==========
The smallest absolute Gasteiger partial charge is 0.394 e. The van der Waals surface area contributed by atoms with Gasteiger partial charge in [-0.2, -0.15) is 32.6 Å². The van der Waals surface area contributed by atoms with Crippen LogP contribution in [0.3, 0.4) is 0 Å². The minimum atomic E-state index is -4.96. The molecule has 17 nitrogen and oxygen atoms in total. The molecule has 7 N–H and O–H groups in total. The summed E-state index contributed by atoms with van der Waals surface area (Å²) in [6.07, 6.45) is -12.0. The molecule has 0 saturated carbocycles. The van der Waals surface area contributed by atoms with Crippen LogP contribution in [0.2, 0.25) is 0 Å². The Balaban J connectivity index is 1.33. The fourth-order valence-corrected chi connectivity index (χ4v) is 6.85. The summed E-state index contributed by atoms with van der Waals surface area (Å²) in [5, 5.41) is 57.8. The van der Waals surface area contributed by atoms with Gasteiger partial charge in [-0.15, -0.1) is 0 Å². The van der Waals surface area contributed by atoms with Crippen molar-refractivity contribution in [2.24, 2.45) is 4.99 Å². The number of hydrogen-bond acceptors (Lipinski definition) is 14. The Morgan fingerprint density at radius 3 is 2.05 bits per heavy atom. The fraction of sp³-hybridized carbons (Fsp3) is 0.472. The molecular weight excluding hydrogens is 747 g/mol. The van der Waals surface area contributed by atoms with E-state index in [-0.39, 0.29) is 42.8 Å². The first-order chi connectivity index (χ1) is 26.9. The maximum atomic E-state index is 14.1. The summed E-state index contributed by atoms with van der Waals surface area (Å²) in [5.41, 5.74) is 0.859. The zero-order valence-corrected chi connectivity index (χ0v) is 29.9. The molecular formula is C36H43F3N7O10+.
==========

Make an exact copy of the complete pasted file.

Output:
The smallest absolute Gasteiger partial charge is 0.394 e. The van der Waals surface area contributed by atoms with Gasteiger partial charge in [-0.2, -0.15) is 32.6 Å². The van der Waals surface area contributed by atoms with Crippen LogP contribution in [0.3, 0.4) is 0 Å². The minimum atomic E-state index is -4.96. The molecule has 17 nitrogen and oxygen atoms in total. The molecule has 7 N–H and O–H groups in total. The summed E-state index contributed by atoms with van der Waals surface area (Å²) in [6.07, 6.45) is -12.0. The molecule has 0 saturated carbocycles. The van der Waals surface area contributed by atoms with Crippen LogP contribution in [0.2, 0.25) is 0 Å². The Balaban J connectivity index is 1.33. The fourth-order valence-corrected chi connectivity index (χ4v) is 6.85. The summed E-state index contributed by atoms with van der Waals surface area (Å²) in [5, 5.41) is 57.8. The van der Waals surface area contributed by atoms with Gasteiger partial charge in [-0.15, -0.1) is 0 Å². The van der Waals surface area contributed by atoms with Crippen molar-refractivity contribution in [2.24, 2.45) is 4.99 Å². The number of hydrogen-bond acceptors (Lipinski definition) is 14. The Morgan fingerprint density at radius 3 is 2.05 bits per heavy atom. The fraction of sp³-hybridized carbons (Fsp3) is 0.472. The molecular weight excluding hydrogens is 747 g/mol. The van der Waals surface area contributed by atoms with E-state index in [-0.39, 0.29) is 42.8 Å². The first-order chi connectivity index (χ1) is 26.9. The maximum atomic E-state index is 14.1. The summed E-state index contributed by atoms with van der Waals surface area (Å²) in [5.41, 5.74) is 0.859. The zero-order valence-corrected chi connectivity index (χ0v) is 29.9. The molecular formula is C36H43F3N7O10+.